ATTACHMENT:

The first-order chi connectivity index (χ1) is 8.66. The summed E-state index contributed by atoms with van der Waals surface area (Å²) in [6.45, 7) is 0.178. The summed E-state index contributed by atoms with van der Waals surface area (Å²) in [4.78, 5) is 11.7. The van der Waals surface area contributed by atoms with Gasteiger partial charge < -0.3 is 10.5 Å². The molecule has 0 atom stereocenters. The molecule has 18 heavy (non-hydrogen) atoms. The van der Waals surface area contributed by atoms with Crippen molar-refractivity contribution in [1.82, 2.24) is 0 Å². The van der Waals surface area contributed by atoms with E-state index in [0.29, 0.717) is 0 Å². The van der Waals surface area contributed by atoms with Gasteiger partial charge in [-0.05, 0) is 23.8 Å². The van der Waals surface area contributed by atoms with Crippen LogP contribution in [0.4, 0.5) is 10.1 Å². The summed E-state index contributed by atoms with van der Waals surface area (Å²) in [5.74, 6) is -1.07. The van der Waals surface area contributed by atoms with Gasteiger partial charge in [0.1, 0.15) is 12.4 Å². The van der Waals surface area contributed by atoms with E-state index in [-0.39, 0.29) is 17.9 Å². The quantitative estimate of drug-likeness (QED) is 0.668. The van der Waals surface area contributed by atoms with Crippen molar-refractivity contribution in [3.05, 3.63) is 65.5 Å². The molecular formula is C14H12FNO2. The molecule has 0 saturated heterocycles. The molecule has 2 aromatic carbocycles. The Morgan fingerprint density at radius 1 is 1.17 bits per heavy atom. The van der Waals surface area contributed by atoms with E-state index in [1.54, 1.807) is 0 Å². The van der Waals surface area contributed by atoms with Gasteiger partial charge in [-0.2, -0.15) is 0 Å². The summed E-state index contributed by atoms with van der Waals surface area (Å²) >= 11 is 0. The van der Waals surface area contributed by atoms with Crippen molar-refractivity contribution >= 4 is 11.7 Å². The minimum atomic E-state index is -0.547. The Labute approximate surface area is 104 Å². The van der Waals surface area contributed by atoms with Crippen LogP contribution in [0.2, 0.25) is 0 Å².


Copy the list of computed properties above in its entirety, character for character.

The first-order chi connectivity index (χ1) is 8.66. The summed E-state index contributed by atoms with van der Waals surface area (Å²) in [6.45, 7) is 0.178. The summed E-state index contributed by atoms with van der Waals surface area (Å²) in [4.78, 5) is 11.7. The van der Waals surface area contributed by atoms with Gasteiger partial charge < -0.3 is 10.5 Å². The molecule has 0 atom stereocenters. The molecule has 18 heavy (non-hydrogen) atoms. The van der Waals surface area contributed by atoms with Crippen molar-refractivity contribution in [1.82, 2.24) is 0 Å². The van der Waals surface area contributed by atoms with E-state index in [0.29, 0.717) is 0 Å². The van der Waals surface area contributed by atoms with Gasteiger partial charge in [-0.05, 0) is 23.8 Å². The van der Waals surface area contributed by atoms with Crippen LogP contribution in [0.4, 0.5) is 10.1 Å². The summed E-state index contributed by atoms with van der Waals surface area (Å²) in [5.74, 6) is -1.07. The van der Waals surface area contributed by atoms with Gasteiger partial charge in [0.1, 0.15) is 12.4 Å². The van der Waals surface area contributed by atoms with E-state index in [-0.39, 0.29) is 17.9 Å². The quantitative estimate of drug-likeness (QED) is 0.668. The van der Waals surface area contributed by atoms with Crippen molar-refractivity contribution in [3.05, 3.63) is 65.5 Å². The molecular formula is C14H12FNO2. The molecule has 0 saturated heterocycles. The molecule has 2 aromatic carbocycles. The Morgan fingerprint density at radius 1 is 1.17 bits per heavy atom. The van der Waals surface area contributed by atoms with E-state index in [1.54, 1.807) is 0 Å². The van der Waals surface area contributed by atoms with Gasteiger partial charge in [-0.2, -0.15) is 0 Å². The summed E-state index contributed by atoms with van der Waals surface area (Å²) >= 11 is 0. The van der Waals surface area contributed by atoms with Crippen molar-refractivity contribution >= 4 is 11.7 Å². The minimum atomic E-state index is -0.547. The Labute approximate surface area is 104 Å². The van der Waals surface area contributed by atoms with Crippen LogP contribution in [0.2, 0.25) is 0 Å².